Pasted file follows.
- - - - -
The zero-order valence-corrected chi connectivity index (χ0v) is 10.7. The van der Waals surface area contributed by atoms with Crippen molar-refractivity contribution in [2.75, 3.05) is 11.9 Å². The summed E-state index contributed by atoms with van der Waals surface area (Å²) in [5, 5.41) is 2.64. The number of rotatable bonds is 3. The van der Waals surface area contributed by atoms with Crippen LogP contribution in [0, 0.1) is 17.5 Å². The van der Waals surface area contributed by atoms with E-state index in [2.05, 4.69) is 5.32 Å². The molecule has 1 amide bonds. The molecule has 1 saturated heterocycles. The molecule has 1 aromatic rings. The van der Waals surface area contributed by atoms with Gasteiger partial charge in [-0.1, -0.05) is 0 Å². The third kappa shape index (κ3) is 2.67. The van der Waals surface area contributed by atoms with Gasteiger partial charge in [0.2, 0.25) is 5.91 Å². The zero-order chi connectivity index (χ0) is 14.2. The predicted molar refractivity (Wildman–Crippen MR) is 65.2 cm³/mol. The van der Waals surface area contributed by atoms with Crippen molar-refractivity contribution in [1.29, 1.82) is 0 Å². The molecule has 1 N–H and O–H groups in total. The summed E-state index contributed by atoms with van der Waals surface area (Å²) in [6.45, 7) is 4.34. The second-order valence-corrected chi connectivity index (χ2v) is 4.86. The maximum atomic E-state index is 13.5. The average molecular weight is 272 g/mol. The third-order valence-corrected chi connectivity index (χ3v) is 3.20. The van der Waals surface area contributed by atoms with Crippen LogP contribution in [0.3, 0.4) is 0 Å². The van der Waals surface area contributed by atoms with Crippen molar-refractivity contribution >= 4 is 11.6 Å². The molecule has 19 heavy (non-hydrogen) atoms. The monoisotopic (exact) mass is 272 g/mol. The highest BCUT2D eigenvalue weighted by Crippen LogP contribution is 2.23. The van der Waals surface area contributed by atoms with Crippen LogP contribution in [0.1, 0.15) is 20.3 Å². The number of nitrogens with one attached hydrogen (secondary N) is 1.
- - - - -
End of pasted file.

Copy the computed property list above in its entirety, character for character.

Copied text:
The zero-order valence-corrected chi connectivity index (χ0v) is 10.7. The van der Waals surface area contributed by atoms with Crippen molar-refractivity contribution in [2.75, 3.05) is 11.9 Å². The summed E-state index contributed by atoms with van der Waals surface area (Å²) in [5, 5.41) is 2.64. The number of rotatable bonds is 3. The van der Waals surface area contributed by atoms with Crippen LogP contribution in [0, 0.1) is 17.5 Å². The van der Waals surface area contributed by atoms with E-state index in [2.05, 4.69) is 5.32 Å². The molecule has 1 amide bonds. The molecule has 1 saturated heterocycles. The molecule has 1 aromatic rings. The van der Waals surface area contributed by atoms with Gasteiger partial charge in [-0.1, -0.05) is 0 Å². The third kappa shape index (κ3) is 2.67. The van der Waals surface area contributed by atoms with Gasteiger partial charge in [0.2, 0.25) is 5.91 Å². The zero-order chi connectivity index (χ0) is 14.2. The predicted molar refractivity (Wildman–Crippen MR) is 65.2 cm³/mol. The van der Waals surface area contributed by atoms with Crippen molar-refractivity contribution in [1.29, 1.82) is 0 Å². The molecule has 1 N–H and O–H groups in total. The summed E-state index contributed by atoms with van der Waals surface area (Å²) in [6.45, 7) is 4.34. The second-order valence-corrected chi connectivity index (χ2v) is 4.86. The maximum atomic E-state index is 13.5. The average molecular weight is 272 g/mol. The third-order valence-corrected chi connectivity index (χ3v) is 3.20. The van der Waals surface area contributed by atoms with Crippen LogP contribution in [0.3, 0.4) is 0 Å². The van der Waals surface area contributed by atoms with Crippen molar-refractivity contribution >= 4 is 11.6 Å². The molecule has 19 heavy (non-hydrogen) atoms. The monoisotopic (exact) mass is 272 g/mol. The highest BCUT2D eigenvalue weighted by Crippen LogP contribution is 2.23. The van der Waals surface area contributed by atoms with Crippen LogP contribution in [0.1, 0.15) is 20.3 Å². The number of nitrogens with one attached hydrogen (secondary N) is 1.